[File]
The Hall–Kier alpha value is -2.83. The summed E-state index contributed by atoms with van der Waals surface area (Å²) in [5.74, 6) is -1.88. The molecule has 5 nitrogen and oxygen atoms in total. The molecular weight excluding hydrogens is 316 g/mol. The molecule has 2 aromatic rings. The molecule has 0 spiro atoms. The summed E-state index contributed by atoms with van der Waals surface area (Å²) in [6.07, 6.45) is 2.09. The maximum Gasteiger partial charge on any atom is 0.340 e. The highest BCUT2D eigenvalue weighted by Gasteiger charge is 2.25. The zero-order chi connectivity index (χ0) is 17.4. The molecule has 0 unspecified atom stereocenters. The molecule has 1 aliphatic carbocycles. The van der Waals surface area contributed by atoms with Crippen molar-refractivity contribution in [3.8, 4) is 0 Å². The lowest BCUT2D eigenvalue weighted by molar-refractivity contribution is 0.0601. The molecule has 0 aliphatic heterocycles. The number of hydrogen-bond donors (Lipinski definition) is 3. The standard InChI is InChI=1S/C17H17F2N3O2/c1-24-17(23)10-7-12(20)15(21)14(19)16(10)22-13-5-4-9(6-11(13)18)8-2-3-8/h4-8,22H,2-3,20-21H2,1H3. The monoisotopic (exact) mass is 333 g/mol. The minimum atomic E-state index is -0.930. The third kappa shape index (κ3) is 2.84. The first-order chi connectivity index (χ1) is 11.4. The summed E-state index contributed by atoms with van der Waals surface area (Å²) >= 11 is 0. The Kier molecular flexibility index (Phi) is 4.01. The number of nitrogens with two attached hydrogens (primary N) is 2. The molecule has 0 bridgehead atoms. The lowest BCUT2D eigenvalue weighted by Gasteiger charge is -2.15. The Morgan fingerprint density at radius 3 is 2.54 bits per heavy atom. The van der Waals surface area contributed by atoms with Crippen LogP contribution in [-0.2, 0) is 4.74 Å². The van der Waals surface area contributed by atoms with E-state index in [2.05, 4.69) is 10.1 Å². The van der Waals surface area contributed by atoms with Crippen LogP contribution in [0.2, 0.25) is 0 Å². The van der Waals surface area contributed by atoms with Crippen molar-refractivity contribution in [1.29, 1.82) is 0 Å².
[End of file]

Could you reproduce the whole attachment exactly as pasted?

The Hall–Kier alpha value is -2.83. The summed E-state index contributed by atoms with van der Waals surface area (Å²) in [5.74, 6) is -1.88. The molecule has 5 nitrogen and oxygen atoms in total. The molecular weight excluding hydrogens is 316 g/mol. The molecule has 2 aromatic rings. The molecule has 0 spiro atoms. The summed E-state index contributed by atoms with van der Waals surface area (Å²) in [6.07, 6.45) is 2.09. The maximum Gasteiger partial charge on any atom is 0.340 e. The highest BCUT2D eigenvalue weighted by Gasteiger charge is 2.25. The zero-order chi connectivity index (χ0) is 17.4. The molecule has 0 unspecified atom stereocenters. The molecule has 1 aliphatic carbocycles. The van der Waals surface area contributed by atoms with Crippen molar-refractivity contribution in [3.8, 4) is 0 Å². The lowest BCUT2D eigenvalue weighted by molar-refractivity contribution is 0.0601. The molecule has 0 aliphatic heterocycles. The number of hydrogen-bond donors (Lipinski definition) is 3. The standard InChI is InChI=1S/C17H17F2N3O2/c1-24-17(23)10-7-12(20)15(21)14(19)16(10)22-13-5-4-9(6-11(13)18)8-2-3-8/h4-8,22H,2-3,20-21H2,1H3. The monoisotopic (exact) mass is 333 g/mol. The minimum atomic E-state index is -0.930. The third kappa shape index (κ3) is 2.84. The first-order chi connectivity index (χ1) is 11.4. The summed E-state index contributed by atoms with van der Waals surface area (Å²) >= 11 is 0. The Kier molecular flexibility index (Phi) is 4.01. The number of nitrogens with two attached hydrogens (primary N) is 2. The molecule has 0 bridgehead atoms. The lowest BCUT2D eigenvalue weighted by Gasteiger charge is -2.15. The Morgan fingerprint density at radius 3 is 2.54 bits per heavy atom. The van der Waals surface area contributed by atoms with Crippen LogP contribution in [-0.2, 0) is 4.74 Å². The van der Waals surface area contributed by atoms with E-state index in [2.05, 4.69) is 10.1 Å². The van der Waals surface area contributed by atoms with Crippen LogP contribution in [0.2, 0.25) is 0 Å². The van der Waals surface area contributed by atoms with Crippen molar-refractivity contribution in [1.29, 1.82) is 0 Å².